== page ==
Sermon Illustrations

Hurricane Victims’ Suffering Lead Them to Christ

38-year-old Carlotta Bennett was riding out Hurricane Katrina in her attic with her family. The winds had blown her house way off its foundation, and the rising water was threatening to flood the house to the roof and drown the five people in the attic.

Outside the house, 2 huge pecan trees had fallen around the house, one in the front, the other in the back, and they had wedged the house in place and somehow kept it from collapsing.

That’s when her 4-year-old daughter decided it was time to pray. Carlotta said sometime later, “You know, I’ve never been so scared in my life, but that’s when my daughter said, ‘Mama, you’ve got to calm down. Let’s pray.’”

When they finished praying, the water actually started to recede and eventually the family was able to work their way down the attic stairs and into their house. They found that every exit was blocked by the trees that had wedged their house in place and had actually saved their lives the night before.

Carlotta’s husband, took his family by the hand and led them through a window, and all five members walked the few blocks they had to walk to reach a local Middle School that had become a rescue shelter. This is where they would be staying for the next 10 days.

At the middle school, more than 350 people, many of them injured, lived without running water or electricity for the next week and a half. The families would bathe outside from a water spigot. Only later did they find that the water was contaminated.

Inside the school, toilets refused to flush, and conditions became dangerously unhealthy and after five days, most of the families moved outside, where they lived on the parking lot for five more days.

With their world in disarray, and the world seemingly falling down around them, the Bennett’s and other families began to pray for a miracle. In the face of such a disaster, it was the only thing they knew how to do.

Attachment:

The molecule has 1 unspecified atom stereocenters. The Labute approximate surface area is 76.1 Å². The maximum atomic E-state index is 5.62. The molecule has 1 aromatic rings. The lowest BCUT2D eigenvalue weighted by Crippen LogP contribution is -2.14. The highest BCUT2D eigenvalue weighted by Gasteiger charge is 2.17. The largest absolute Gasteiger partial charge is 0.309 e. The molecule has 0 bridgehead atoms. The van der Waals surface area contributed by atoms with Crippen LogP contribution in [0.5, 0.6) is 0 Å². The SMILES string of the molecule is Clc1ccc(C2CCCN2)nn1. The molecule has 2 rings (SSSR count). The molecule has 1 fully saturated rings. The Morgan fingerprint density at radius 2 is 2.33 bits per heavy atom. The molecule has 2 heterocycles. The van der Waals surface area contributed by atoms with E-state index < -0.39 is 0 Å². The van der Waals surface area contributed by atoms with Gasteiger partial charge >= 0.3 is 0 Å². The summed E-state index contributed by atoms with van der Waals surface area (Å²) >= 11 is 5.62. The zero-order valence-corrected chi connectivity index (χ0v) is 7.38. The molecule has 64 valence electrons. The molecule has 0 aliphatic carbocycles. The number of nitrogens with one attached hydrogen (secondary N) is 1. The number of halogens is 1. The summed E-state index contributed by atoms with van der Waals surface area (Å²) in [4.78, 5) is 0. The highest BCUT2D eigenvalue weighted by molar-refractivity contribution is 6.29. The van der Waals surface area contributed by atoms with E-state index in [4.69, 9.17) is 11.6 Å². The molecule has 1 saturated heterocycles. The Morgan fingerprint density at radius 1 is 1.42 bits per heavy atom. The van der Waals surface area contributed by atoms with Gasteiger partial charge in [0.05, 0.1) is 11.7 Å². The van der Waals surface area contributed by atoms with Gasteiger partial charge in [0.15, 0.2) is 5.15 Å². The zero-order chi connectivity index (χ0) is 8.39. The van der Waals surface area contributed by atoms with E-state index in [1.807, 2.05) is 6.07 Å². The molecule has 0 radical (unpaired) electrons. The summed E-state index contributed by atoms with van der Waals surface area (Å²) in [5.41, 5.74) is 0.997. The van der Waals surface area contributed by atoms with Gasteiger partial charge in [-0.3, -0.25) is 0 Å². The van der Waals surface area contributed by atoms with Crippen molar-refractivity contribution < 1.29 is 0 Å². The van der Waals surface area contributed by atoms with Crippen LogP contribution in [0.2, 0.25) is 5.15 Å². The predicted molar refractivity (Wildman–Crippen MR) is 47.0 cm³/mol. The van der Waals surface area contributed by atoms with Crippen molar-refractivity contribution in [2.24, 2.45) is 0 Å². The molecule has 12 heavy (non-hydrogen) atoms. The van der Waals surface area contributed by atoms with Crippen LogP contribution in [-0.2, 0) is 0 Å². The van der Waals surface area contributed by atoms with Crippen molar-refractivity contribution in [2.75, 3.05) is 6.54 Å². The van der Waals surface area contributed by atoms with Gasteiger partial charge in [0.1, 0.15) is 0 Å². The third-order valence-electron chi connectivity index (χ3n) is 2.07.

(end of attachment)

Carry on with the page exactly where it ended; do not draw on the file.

Key Illustration, part II:

For more than a week, the Bennett’s suffered in a forgotten corner of Biloxi. The nation’s focus was on flooded New Orleans. Few reporters had waded the waters of Mississippi to see the damage there. However, one news team finally found the families living on a Middle School parking lot. The pictures and the stories were soon beamed around the country.

Rev. Matt Stacy, pastor of Antioch Baptist Church in tiny Pavo, Georgia, decided it was time to act. He arranged for eight busses to pick up the hurricane victims, and bring them to a Baptist Assembly, where 259 people found hot food, comfortable beds, and clean restrooms. Local schools and businesses began donating shoes, clothing, money, and food.

“It was like heaven,” Carlotta Bennett said of her arrival at the assembly in Norman Park. “That’s all I’ve got to say. They had food waiting for us when they got there. They had a wheelchair waiting on me. The next day, I had medicine. We had two beds, and our own bathroom! They took care of us, they really did. We prayed for a miracle, and it came.”

“After this experience, we just changed our lives,” Carlotta said. “We found the Lord – it was time. I saw my life flash before my eyes in that attic, and it was time we did something different.”

Surrounded by the care they received in Georgia, the Bennett’s prayed to receive Christ, and were baptized on Sept. 19, 3 weeks to the day after they first walked away from the hurricane that changed their lives. Carlotta says she’ll never return to her job in a Biloxi casino, and she says the entire family will be committed to Christ, and active in a local church.

You see thru their suffering the Bennett’s came to know Christ. Outside of their suffering and pain, they may NEVER have heard the Gospel or may never have seen the love of God put into motion like that small church in Georgia.

We may never EVER know WHY we have to endure the suffering we have to endure, but believers can rest assured that God is in control and even if we don’t ever find out here… We can know that God was working ALL things for our good!

From a sermon by Bobby Stults, Choose Faith over Suffering, 2/26/2010

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